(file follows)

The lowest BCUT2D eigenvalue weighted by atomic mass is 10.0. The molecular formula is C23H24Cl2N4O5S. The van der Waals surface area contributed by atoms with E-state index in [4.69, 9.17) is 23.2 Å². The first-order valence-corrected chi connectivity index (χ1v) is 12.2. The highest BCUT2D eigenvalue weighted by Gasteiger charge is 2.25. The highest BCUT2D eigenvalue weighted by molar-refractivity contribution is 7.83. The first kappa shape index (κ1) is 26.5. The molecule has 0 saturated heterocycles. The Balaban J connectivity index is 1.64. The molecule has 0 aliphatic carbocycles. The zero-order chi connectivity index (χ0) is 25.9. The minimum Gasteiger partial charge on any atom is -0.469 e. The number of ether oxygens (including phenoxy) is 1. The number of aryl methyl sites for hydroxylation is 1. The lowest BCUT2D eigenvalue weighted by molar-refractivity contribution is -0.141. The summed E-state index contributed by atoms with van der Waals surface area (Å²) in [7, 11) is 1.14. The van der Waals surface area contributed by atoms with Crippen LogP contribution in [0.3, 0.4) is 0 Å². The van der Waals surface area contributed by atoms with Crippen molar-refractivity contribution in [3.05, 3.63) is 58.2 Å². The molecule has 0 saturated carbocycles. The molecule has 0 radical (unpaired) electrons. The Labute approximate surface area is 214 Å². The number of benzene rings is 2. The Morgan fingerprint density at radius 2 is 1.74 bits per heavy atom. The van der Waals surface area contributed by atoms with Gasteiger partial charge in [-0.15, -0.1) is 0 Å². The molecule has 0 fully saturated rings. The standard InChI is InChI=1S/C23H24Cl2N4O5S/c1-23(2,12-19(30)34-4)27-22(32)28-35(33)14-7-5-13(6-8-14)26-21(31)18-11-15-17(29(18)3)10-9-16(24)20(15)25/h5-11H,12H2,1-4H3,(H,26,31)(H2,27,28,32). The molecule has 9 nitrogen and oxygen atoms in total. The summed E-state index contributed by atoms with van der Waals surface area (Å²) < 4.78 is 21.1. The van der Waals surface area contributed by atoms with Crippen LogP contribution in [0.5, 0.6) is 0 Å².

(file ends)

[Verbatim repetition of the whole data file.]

The lowest BCUT2D eigenvalue weighted by atomic mass is 10.0. The molecular formula is C23H24Cl2N4O5S. The van der Waals surface area contributed by atoms with E-state index in [4.69, 9.17) is 23.2 Å². The first-order valence-corrected chi connectivity index (χ1v) is 12.2. The highest BCUT2D eigenvalue weighted by Gasteiger charge is 2.25. The highest BCUT2D eigenvalue weighted by molar-refractivity contribution is 7.83. The first kappa shape index (κ1) is 26.5. The molecule has 0 saturated heterocycles. The Balaban J connectivity index is 1.64. The molecule has 0 aliphatic carbocycles. The zero-order chi connectivity index (χ0) is 25.9. The minimum Gasteiger partial charge on any atom is -0.469 e. The number of ether oxygens (including phenoxy) is 1. The number of aryl methyl sites for hydroxylation is 1. The lowest BCUT2D eigenvalue weighted by molar-refractivity contribution is -0.141. The summed E-state index contributed by atoms with van der Waals surface area (Å²) in [7, 11) is 1.14. The van der Waals surface area contributed by atoms with Crippen LogP contribution in [0.3, 0.4) is 0 Å². The van der Waals surface area contributed by atoms with Crippen molar-refractivity contribution in [3.05, 3.63) is 58.2 Å². The molecule has 0 saturated carbocycles. The molecule has 0 radical (unpaired) electrons. The Labute approximate surface area is 214 Å². The number of benzene rings is 2. The Morgan fingerprint density at radius 2 is 1.74 bits per heavy atom. The van der Waals surface area contributed by atoms with Gasteiger partial charge in [-0.15, -0.1) is 0 Å². The molecule has 0 fully saturated rings. The standard InChI is InChI=1S/C23H24Cl2N4O5S/c1-23(2,12-19(30)34-4)27-22(32)28-35(33)14-7-5-13(6-8-14)26-21(31)18-11-15-17(29(18)3)10-9-16(24)20(15)25/h5-11H,12H2,1-4H3,(H,26,31)(H2,27,28,32). The molecule has 9 nitrogen and oxygen atoms in total. The summed E-state index contributed by atoms with van der Waals surface area (Å²) < 4.78 is 21.1. The van der Waals surface area contributed by atoms with Crippen LogP contribution in [0.5, 0.6) is 0 Å².